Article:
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WAR: U.S. government orders U.S. airlines to turn over their passenger data

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posted on Nov, 13 2004 @ 01:05 AM
The United States government ordered domestic airlines to turn over their passenger records. The records will be used to test their screening system to help identify potential terrorist. While the move was not unexpected, it still has brought out protests over its invasion of privacy. The system called “Secure Flight” will compare manifests with government no fly lists as well as a watch list of potential terrorists. The airlines have until November 23 to comply with the order.< br /> WASHINGTON (AP) - The government ordered U.S. airlines Friday to turn over personal information about passengers so it can test a system for identifying potential terrorists. The move was expected but nonetheless brought protests from civil libertarians worried about invasions of privacy.

Under the system, called Secure Flight, the Transportation Security Administration will compare passenger data with names on two government watch lists: a "no-fly" list comprises known or suspected terrorists, and a "watch" list names people who should face tighter scrutiny before boarding planes.

"Secure Flight represents a significant step in securing domestic air travel and safeguarding national security information, namely, the watchlists," the TSA said in a notice announcing the order.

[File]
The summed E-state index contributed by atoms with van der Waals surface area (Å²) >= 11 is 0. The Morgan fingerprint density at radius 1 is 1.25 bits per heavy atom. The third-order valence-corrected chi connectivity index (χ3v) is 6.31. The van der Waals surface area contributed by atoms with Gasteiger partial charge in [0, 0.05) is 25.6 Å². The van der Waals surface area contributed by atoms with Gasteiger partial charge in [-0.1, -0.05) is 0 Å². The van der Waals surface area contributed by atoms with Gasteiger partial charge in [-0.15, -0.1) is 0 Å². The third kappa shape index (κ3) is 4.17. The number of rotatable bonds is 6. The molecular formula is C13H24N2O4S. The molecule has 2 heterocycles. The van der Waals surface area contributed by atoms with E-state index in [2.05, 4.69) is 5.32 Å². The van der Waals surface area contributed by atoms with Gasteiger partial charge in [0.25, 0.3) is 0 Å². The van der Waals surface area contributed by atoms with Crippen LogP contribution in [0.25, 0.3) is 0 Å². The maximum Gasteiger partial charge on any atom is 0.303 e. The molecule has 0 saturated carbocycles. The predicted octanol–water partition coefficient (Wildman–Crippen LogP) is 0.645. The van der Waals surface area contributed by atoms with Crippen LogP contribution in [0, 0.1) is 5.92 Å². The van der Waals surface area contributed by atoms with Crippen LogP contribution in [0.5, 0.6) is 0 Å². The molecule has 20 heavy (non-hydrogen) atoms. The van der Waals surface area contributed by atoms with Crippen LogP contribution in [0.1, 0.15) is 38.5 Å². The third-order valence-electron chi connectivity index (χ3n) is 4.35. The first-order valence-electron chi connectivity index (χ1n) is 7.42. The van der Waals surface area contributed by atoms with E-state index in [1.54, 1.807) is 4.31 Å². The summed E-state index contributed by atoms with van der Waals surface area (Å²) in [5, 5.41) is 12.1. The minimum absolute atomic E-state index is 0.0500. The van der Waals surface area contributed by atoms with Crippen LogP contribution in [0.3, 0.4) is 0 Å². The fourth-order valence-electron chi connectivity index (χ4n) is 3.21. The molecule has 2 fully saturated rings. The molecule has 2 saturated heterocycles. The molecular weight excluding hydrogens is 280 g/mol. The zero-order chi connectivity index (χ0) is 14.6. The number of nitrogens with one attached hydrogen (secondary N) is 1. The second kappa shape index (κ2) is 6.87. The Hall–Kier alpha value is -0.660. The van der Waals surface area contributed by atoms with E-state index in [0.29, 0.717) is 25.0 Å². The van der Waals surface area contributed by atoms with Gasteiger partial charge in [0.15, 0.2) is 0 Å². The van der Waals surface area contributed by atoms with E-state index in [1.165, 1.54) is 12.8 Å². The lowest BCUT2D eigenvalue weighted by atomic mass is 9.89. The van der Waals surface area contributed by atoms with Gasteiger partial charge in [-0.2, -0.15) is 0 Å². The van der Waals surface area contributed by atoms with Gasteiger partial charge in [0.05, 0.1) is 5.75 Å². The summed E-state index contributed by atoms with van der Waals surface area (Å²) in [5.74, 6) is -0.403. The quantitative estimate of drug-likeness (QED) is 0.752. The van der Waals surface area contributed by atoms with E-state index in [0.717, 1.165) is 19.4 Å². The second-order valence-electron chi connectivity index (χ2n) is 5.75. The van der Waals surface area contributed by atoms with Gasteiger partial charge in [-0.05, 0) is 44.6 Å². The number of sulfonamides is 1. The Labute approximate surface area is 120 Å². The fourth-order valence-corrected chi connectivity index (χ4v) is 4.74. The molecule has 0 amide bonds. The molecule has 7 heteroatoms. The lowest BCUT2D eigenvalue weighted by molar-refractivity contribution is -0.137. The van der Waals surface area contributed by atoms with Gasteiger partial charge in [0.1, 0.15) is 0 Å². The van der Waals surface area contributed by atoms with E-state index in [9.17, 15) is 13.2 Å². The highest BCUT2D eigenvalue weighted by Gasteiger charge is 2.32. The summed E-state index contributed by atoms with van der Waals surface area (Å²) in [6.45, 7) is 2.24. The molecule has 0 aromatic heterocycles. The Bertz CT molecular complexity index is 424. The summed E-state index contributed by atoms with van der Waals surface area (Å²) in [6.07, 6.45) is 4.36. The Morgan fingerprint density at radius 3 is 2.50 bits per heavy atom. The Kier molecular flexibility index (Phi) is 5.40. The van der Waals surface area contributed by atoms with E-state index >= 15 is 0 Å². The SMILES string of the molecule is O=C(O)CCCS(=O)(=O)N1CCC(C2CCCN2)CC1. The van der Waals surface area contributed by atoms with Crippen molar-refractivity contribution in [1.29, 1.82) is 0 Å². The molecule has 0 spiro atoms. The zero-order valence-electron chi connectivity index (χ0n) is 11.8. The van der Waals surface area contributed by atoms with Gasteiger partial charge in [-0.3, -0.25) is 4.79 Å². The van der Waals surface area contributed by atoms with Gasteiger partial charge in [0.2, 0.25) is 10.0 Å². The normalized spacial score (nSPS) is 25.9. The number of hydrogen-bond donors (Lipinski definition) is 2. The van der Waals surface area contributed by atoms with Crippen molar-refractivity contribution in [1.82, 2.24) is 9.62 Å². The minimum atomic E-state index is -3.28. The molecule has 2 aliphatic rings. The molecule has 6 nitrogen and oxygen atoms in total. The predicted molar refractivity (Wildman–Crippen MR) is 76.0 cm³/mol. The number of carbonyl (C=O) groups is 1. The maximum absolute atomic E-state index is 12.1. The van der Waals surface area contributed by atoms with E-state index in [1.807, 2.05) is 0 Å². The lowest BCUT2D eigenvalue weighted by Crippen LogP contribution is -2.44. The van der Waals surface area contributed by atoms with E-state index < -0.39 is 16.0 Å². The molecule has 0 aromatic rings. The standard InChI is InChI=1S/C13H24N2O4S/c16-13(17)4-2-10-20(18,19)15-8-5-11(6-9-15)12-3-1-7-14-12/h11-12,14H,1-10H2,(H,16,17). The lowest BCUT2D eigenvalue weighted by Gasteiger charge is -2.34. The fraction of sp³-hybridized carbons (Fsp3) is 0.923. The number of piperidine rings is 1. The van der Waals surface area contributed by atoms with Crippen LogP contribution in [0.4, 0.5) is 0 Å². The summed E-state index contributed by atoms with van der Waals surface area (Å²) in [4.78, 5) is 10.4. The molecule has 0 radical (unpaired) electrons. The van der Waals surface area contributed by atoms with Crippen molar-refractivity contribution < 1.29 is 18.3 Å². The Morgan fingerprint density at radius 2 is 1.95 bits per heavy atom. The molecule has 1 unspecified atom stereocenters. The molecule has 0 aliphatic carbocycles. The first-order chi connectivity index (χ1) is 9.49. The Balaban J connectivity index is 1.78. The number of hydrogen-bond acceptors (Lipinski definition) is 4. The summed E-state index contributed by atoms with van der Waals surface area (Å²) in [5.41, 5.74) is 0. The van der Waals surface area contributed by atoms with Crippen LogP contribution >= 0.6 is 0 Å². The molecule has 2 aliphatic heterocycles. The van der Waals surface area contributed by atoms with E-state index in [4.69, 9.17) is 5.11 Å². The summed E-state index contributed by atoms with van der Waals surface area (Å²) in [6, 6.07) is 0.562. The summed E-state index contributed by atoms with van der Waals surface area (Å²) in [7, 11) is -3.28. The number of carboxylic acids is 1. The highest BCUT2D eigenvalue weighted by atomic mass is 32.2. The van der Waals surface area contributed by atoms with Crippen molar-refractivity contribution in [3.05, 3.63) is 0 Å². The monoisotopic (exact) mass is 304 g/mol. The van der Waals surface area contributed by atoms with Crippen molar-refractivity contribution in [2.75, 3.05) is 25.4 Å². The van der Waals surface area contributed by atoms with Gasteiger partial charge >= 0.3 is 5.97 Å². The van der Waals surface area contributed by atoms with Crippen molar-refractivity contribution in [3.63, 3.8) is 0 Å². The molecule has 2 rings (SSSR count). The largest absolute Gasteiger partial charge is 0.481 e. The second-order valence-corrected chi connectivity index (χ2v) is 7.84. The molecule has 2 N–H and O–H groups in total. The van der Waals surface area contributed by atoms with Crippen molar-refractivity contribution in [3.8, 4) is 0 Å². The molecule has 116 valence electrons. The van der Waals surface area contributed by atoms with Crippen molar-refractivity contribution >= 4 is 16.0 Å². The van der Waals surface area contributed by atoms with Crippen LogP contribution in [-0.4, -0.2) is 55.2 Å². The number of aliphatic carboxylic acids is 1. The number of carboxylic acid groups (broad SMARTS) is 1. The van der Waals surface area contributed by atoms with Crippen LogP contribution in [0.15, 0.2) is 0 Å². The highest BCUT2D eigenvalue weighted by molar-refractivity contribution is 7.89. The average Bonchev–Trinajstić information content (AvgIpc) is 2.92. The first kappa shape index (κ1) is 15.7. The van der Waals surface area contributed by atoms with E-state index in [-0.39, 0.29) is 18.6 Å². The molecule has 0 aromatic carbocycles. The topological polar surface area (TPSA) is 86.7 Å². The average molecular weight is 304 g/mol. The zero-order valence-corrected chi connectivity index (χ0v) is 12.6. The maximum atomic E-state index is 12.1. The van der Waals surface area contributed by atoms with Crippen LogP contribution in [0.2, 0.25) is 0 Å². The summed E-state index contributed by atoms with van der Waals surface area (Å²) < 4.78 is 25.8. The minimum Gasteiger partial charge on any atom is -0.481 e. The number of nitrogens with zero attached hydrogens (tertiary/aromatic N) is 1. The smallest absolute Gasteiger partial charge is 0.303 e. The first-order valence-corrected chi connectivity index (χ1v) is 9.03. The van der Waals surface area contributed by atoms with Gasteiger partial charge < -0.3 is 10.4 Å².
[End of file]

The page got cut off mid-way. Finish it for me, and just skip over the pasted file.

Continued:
The TSA order gives 72 airlines until Nov. 23 to turn over computerized data for passengers who travelled on domestic flights during June.

Please visit the link provided for the complete story.

This is a really grey area. How much in the way of civil liberties are we willing to give up in order to protect ourselves. On the surface it seems pretty reasonable. It allows the government to check each flight and make sure that no potential terrorists are on board. However, my trust in the government only goes so far. What other uses for the data would they look at?

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posted on Nov, 13 2004 @ 01:39 AM
I do believe in a general screening of all passengers thru metal detectors at all airports. I do believe that this is overkill to ask for lists . The whole point is to protect the travellers from Hijacking and possible terroristic actions

posted on Nov, 13 2004 @ 12:58 PM
This caught my attention in the article:

About 500 people formally commented on the Secure Flight plan this fall. Almost all opposed it, saying it would allow the government to monitor where people go and deprive them of the right to travel without telling them why.

In issuing the order, the TSA didn't resolve another key concern for privacy advocates: redress. There still is no formal way for people mistakenly identified as terrorists, or who have the same name as a suspected terrorist, to get off the lists.

While I don't care if the Feds know where I travel - they can find that out by my credit card use - it is the problem of misidentification that needs to be corrected. Once you get on one of these "lists" it's almost impossible to get off and the Feds have failed, yet again, to issue guidelines for addressing this.


posted on Nov, 13 2004 @ 01:40 PM
Actually the terrorist should be stop at the airport not when he boards the ariplaine. I don't get it is the FED no going to tag its citizen with this bs.

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